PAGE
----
Cat-scratch disease and bacillary angiomatosis

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16 Scopus citations


Cat-scratch disease (CSD) was first described by Debré in 1950, yet the causative bacterial agent of CSD remained obscure until 1992, when Bartonella (formerly Rochalimaea) henselae was implicated in CSD by serological and microbiological studies. B. henselae had initially been linked to bacillary angiomatosis (BA), a vascular proliferative disease most commonly associated with long-standing human immunodeficiency virus (HIV) infection or other significant immunosuppression. B. henselae has also been associated with bacillary peliosis, relapsing bacteraemia and endocarditis in humans. Cats are healthy carriers of B. henselae, and can be bacteraemic for months or years. It has recently been demonstrated that B. henselae can be transmitted from cat to cat by the cat flea, but not by direct contact between animals. The author discusses the present state of knowledge on the aetiology, clinical features and epidemiological characteristics of cat-scratch disease and bacillary angiomatosis.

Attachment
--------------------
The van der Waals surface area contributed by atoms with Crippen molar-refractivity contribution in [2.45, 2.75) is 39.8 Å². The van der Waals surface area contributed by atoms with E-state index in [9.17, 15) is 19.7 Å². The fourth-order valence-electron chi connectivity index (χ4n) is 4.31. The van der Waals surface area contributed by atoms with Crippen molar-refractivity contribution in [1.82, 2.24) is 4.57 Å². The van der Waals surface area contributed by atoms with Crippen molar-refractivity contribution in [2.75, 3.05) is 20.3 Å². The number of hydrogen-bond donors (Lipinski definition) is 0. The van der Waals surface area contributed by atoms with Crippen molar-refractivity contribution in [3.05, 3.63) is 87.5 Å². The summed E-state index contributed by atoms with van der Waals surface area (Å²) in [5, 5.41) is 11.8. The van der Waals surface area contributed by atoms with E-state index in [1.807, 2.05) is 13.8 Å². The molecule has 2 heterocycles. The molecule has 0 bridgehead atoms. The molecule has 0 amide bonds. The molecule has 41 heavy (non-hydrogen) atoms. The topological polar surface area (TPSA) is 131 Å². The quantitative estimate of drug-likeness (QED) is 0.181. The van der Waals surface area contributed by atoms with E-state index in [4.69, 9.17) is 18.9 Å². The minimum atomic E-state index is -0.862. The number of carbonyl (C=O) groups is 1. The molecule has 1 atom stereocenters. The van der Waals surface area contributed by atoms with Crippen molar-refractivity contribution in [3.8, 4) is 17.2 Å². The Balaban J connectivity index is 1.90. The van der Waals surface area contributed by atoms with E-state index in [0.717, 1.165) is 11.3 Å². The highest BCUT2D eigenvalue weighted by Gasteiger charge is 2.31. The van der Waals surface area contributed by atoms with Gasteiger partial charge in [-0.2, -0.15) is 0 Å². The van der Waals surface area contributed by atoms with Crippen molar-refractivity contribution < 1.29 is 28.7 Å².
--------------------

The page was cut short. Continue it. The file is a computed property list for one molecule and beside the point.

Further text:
Original languageEnglish (US)
Pages (from-to)1061-1073
Number of pages13
JournalOIE Revue Scientifique et Technique
Issue number3
StatePublished - Sep 1996


  • Bacillary angiomatosis
  • Bartonella
  • Cat
  • Cat-scratch disease
  • Human immunodeficiency virus

ASJC Scopus subject areas

  • Animal Science and Zoology
  • veterinary(all)


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